Posted in Poetry

Red; Green;

I graze on violent hay



swim for the harbor lights

Gatsby symbolism

in a Li-Young Lee

world where I can’t chew

fast enough to digest

all that this world wants

meeee to doooo

while I search for the gift

of a splinter.

© Jilly’s  All Rights Reserved

Lillian bids us ‘harbor’ a quadrille over at d’Verse Poet’s Pub. Join us!

The Gift by Li-Young Lee remains a personal favorite.  Just finishing a poetry unit in my classroom in which we read and analyze four poems that deal with father-child relationships.  Also included are Blood by Naomi Shihab Nye, Those Winter Sundays by Robert Hayden, and Jabberwocky by Lewis Carroll.



A wild soul writing poetry.

42 thoughts on “Red; Green;

  1. …the violent hay … swimming for harbor lights….unable to “chew fast enough to digest
    all that this world wants meeee to doooo — to find the proverbial toothpick in a haystack (that splinter) seems to me to be saying — in this hubbub — we try to find a sliver of sanity, a safe harbor. Love your post here — really engaged me! 🙂

    Liked by 1 person

  2. SMiLes.. Gift of Google Harbors For All Arts and Sciences From:
    Freed requiring no Middle and or Upper-Men of Harbor
    Or Even Likes.. Shares.. or Follows
    For Even Chinese
    Who Find A Way
    Past Censorships through
    Proxy Far Beyond Any Necessity
    of Named Ancestry where even Wiki Entries
    no longer matter For Top Search Results that
    Relatively Last Forever now out of School Grades
    And Work and all Currency other
    Than A Law oF LoVE For Arts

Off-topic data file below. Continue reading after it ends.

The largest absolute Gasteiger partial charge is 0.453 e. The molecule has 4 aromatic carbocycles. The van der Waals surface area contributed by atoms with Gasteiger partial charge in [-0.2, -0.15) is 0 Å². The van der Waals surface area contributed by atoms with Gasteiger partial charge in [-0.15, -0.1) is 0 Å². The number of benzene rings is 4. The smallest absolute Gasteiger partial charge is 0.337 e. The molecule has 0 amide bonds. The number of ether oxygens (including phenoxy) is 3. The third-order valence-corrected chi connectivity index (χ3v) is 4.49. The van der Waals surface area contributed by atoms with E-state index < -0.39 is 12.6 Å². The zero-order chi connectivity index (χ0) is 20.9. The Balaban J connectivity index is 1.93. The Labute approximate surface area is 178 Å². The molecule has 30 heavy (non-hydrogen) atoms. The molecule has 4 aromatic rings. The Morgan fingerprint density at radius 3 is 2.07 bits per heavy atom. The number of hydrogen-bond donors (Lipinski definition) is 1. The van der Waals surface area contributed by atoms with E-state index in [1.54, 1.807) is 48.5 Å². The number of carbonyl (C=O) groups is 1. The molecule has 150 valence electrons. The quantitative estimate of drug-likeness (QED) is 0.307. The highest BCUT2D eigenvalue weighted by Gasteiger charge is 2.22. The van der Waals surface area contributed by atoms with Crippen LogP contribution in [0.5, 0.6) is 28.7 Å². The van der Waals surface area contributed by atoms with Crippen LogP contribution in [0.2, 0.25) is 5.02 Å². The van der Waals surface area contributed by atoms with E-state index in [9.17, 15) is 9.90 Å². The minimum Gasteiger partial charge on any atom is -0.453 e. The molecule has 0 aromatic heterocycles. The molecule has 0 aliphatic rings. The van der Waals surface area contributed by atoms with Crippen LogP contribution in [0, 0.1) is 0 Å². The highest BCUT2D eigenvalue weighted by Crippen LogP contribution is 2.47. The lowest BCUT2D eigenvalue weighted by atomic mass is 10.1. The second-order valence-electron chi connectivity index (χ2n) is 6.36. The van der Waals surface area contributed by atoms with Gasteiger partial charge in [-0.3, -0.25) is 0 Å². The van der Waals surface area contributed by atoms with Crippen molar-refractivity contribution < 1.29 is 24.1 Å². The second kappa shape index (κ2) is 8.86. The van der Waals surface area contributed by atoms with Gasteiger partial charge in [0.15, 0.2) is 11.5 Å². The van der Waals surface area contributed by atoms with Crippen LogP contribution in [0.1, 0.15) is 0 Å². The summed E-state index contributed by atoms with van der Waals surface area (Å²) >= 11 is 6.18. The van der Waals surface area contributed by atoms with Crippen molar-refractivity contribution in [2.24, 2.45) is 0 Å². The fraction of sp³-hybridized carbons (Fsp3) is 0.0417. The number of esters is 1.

And Sciences
    ‘be me’/US

    Liked by 1 person

  3. The “chewing on violent hay” creates a background for this rumination. Swimming for the harbor lights and looking for that gift create a little bit of hope to get away from all the violence and intolerance we see around.
    Thanks for sharing the link to the Lee poem; it gives a new perspective.

    Liked by 1 person

  4. We live at an accelerated pace, weighed down with techno-toys, and it pleases me several times a week to slow things down to a poetic whisper (or shout), and share creative energy all over this globe at the crossroads; the dVerse Pub.

    Liked by 1 person

  5. Sometimes, as the world keeps us busy, busier, busiest, the hardest thing we do is keep the lights in proper alignment (Red; Green). And with all we have to do, do we have time to ruminate on greater things — the light at the end of the dock, the gift of two diverse fathers (Li and Carraway’s) — do we have the wherewithal to consider the flame? Brilliant write, Jilly!

    Liked by 1 person

  6. I like the repetition of ‘ruminate’, Jill, which makes me stop and think about the ‘violent hay’, and the idea of not being able to keep up with everything expressed in the lines:
    ‘…world where I can’t chew
    fast enough to digest
    all that this world wants
    meeee to doooo’ –
    it reminds me of not waving but drowning. Is the splinter a gilded one?

    Liked by 1 person

  7. while I search for the gift of a splinter – i ruminated over these words Jilly – that the splinter would stop all the meaningless chewing and trying to achieve an unreal expectation. so much in this poem that keeps me reading it over and over.

    Liked by 1 person

  8. Oh dang I haven’t read Li-Young Lee, but I love the discomfort in this poem, the violent hay and searching for the gift of a splinter. Had to laugh at the mooing vowels, love how your unique voice always comes through consistently.

    Liked by 1 person

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